The 2019 Atlantic cyclone season is showing no signs of letting up. A cluster of thunderstorms in the Bay of Campeche, off the eastern coast of Mexico, is becoming better organized. It could very well transform into the next tropical storm. It would be the first cyclone to make U.S. landfall since Tropical Storm Imelda seriously flooded parts of the Gulf Coast just east of Houston in mid-September.
Imelda wasn’t supposed to amount to much, but the situation took a quick turn for the worse. As hard as forecasters work to provide the most accurate outlooks and information, sometimes tropical systems play tricks on them. Hopefully, that won’t happen in this case. Shippers, if you have time, plan ahead regarding weekend loads.
The NHC has named the system lurking to our south Potential Tropical Cyclone Sixteen (PTC16). As of 2 p.m. EDT today, October 17, it was centered far from the U.S. — about 600 miles southwest of the mouth of the Mississippi River, which is just south of New Orleans. PTC16 was producing sustained winds that maxed out at only 35 mph. Higher gusts have been reported. The NHC expects sustained winds to reach tropical storm force of at least 39 mph later today or tonight. At that point, PTC16 would become Tropical Storm Nestor.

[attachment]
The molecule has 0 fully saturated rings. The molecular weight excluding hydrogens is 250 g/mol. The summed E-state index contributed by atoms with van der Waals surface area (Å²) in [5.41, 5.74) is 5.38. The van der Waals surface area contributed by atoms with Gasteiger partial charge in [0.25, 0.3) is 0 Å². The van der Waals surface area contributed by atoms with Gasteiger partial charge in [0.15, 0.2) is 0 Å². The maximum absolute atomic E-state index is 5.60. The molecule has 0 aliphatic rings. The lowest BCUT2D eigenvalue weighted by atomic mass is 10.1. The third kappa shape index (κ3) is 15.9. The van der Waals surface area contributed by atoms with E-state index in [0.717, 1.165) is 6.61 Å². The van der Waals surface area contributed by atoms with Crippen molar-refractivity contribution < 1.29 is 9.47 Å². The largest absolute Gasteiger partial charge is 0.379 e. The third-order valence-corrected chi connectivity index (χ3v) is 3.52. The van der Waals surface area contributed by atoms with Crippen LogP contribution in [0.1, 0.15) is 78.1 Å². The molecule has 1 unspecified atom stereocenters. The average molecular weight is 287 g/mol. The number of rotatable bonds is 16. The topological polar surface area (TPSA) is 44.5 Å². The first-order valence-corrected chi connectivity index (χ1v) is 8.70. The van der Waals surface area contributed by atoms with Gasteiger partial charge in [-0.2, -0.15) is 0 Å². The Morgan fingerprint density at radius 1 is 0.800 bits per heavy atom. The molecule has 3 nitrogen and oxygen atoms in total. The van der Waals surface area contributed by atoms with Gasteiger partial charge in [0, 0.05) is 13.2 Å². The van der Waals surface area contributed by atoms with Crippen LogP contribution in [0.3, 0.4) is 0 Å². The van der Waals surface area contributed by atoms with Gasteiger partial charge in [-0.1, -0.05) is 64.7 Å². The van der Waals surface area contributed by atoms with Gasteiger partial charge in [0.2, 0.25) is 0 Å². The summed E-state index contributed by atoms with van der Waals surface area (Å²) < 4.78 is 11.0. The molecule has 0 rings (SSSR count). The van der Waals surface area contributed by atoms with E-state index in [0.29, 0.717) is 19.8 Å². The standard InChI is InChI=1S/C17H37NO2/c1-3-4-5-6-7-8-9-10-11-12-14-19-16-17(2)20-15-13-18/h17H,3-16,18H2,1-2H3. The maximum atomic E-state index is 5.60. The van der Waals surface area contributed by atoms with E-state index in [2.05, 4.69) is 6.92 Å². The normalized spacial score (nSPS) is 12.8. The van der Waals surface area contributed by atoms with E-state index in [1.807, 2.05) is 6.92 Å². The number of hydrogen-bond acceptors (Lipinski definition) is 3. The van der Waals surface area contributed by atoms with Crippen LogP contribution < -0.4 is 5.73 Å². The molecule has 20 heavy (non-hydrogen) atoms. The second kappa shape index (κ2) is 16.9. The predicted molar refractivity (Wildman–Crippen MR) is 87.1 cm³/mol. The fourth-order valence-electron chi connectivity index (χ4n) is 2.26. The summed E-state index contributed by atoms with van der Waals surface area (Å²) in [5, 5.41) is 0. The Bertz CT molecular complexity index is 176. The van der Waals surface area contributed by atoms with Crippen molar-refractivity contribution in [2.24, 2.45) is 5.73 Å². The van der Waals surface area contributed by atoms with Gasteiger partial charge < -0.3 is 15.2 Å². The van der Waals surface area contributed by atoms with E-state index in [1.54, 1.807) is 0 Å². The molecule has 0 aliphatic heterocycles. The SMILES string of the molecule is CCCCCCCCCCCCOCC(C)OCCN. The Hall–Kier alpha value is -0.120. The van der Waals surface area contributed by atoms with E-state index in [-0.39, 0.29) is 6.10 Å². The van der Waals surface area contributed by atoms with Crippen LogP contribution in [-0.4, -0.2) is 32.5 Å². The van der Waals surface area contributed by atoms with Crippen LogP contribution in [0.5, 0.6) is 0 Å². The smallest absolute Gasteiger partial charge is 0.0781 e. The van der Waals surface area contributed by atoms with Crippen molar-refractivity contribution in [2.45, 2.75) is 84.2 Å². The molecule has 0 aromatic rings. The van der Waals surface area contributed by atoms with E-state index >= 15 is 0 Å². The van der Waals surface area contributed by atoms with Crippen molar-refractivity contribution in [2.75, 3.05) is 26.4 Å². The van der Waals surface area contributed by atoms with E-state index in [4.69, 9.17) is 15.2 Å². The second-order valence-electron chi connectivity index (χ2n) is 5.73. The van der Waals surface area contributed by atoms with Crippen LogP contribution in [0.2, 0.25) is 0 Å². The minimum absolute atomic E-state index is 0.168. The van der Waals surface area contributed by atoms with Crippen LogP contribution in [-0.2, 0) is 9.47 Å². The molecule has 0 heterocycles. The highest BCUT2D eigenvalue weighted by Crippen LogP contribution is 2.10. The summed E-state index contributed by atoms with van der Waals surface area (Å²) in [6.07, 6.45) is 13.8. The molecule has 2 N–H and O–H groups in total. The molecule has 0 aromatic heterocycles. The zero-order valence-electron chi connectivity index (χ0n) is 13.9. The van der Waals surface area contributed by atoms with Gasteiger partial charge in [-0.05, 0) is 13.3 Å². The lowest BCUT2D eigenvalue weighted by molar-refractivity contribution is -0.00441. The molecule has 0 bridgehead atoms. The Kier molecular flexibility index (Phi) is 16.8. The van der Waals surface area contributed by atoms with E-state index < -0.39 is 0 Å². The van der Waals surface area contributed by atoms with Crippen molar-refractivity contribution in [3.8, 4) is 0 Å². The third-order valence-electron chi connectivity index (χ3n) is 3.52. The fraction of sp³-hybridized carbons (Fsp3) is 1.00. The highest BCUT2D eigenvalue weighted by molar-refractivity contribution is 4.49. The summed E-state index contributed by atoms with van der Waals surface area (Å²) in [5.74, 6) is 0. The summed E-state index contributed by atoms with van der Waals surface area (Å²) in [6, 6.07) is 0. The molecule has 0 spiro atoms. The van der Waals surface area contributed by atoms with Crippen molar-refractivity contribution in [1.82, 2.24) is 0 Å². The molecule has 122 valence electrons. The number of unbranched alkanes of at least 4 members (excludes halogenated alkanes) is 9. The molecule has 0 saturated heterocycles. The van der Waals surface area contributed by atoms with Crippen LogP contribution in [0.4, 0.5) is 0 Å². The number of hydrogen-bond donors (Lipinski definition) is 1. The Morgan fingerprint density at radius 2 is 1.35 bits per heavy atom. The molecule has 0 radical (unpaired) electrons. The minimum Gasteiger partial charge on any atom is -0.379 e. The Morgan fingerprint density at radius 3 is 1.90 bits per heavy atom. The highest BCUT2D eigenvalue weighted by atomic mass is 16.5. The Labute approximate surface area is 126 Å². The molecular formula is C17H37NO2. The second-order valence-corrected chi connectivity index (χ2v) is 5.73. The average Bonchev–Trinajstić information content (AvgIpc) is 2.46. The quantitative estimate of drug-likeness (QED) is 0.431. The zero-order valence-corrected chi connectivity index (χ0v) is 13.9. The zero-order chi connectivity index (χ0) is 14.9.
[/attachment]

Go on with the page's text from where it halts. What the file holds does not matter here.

While TPC16 seems harmless right now and is far away from the U.S., it will pick up speed and strength as it approaches the northern U.S. Gulf Coast on Friday and Friday night, October 18. The NHC pegs the odds of the system becoming a tropical storm at 90%. Alerts posted by the NHC are housed inside the FreightWaves SONAR Critical Events platform, shown in the map above.
A Tropical Storm Warning has been issued for the following areas:
• From the Mississippi-Alabama border to the Ochlockonee River in the central Florida Panhandle.
• Grand Isle, Louisiana, to the mouth of the Pearl River.
A Tropical Storm Watch is in effect for the following areas:
• East of the Ochlockonee River to Yankeetown, Florida.
And a Storm Surge Watch is in effect for the following areas:
• Indian Pass to Clearwater Beach, Florida.
Tropical storm conditions are expected to first reach the the warning area by late Friday.
Whether PTC16 become a named storm or not, there is a possibility of life-threatening inundation from rising water moving inland from the coastline. The combination of a dangerous storm surge and the tide may cause flooding in normally dry areas near the coast.
The system could dump total rainfall accumulations of two to four inches this weekend from the central Gulf Coast to northern and central Florida and possibly into the eastern Carolinas. Isolated amounts of five inches are possible.
Keep in mind that tropical systems can behave erratically. The forecast for PTC16 may change for the better or worse. Look for updates on the FreightWaves website and social media accounts.